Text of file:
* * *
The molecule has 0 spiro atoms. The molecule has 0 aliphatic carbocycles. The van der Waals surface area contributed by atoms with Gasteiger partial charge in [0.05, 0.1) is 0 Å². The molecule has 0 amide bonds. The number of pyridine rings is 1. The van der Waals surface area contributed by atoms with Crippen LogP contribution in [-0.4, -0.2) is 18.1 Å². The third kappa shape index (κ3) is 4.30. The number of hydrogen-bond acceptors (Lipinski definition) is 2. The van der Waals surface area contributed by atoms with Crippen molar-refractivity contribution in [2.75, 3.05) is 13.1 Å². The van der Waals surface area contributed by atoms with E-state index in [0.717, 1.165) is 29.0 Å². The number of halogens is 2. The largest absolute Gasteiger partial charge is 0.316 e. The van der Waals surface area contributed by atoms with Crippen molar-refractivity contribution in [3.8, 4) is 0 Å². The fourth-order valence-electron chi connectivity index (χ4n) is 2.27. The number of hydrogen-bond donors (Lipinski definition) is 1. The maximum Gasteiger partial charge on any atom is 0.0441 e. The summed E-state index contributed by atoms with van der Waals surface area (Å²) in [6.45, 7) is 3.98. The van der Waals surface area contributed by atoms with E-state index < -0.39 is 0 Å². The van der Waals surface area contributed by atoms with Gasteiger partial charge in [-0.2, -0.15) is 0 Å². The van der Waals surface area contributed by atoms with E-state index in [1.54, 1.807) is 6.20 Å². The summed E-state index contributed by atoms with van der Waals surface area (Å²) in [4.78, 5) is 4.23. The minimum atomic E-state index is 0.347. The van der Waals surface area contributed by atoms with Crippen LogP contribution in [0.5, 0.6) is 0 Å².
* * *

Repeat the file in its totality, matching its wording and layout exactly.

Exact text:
The molecule has 0 spiro atoms. The molecule has 0 aliphatic carbocycles. The van der Waals surface area contributed by atoms with Gasteiger partial charge in [0.05, 0.1) is 0 Å². The molecule has 0 amide bonds. The number of pyridine rings is 1. The van der Waals surface area contributed by atoms with Crippen LogP contribution in [-0.4, -0.2) is 18.1 Å². The third kappa shape index (κ3) is 4.30. The number of hydrogen-bond acceptors (Lipinski definition) is 2. The van der Waals surface area contributed by atoms with Crippen molar-refractivity contribution in [2.75, 3.05) is 13.1 Å². The van der Waals surface area contributed by atoms with E-state index in [0.717, 1.165) is 29.0 Å². The number of halogens is 2. The largest absolute Gasteiger partial charge is 0.316 e. The van der Waals surface area contributed by atoms with Crippen molar-refractivity contribution in [3.8, 4) is 0 Å². The fourth-order valence-electron chi connectivity index (χ4n) is 2.27. The number of hydrogen-bond donors (Lipinski definition) is 1. The maximum Gasteiger partial charge on any atom is 0.0441 e. The summed E-state index contributed by atoms with van der Waals surface area (Å²) in [6.45, 7) is 3.98. The van der Waals surface area contributed by atoms with E-state index < -0.39 is 0 Å². The van der Waals surface area contributed by atoms with Gasteiger partial charge in [-0.2, -0.15) is 0 Å². The van der Waals surface area contributed by atoms with E-state index in [1.54, 1.807) is 6.20 Å². The summed E-state index contributed by atoms with van der Waals surface area (Å²) in [4.78, 5) is 4.23. The minimum atomic E-state index is 0.347. The van der Waals surface area contributed by atoms with Crippen LogP contribution in [0.5, 0.6) is 0 Å².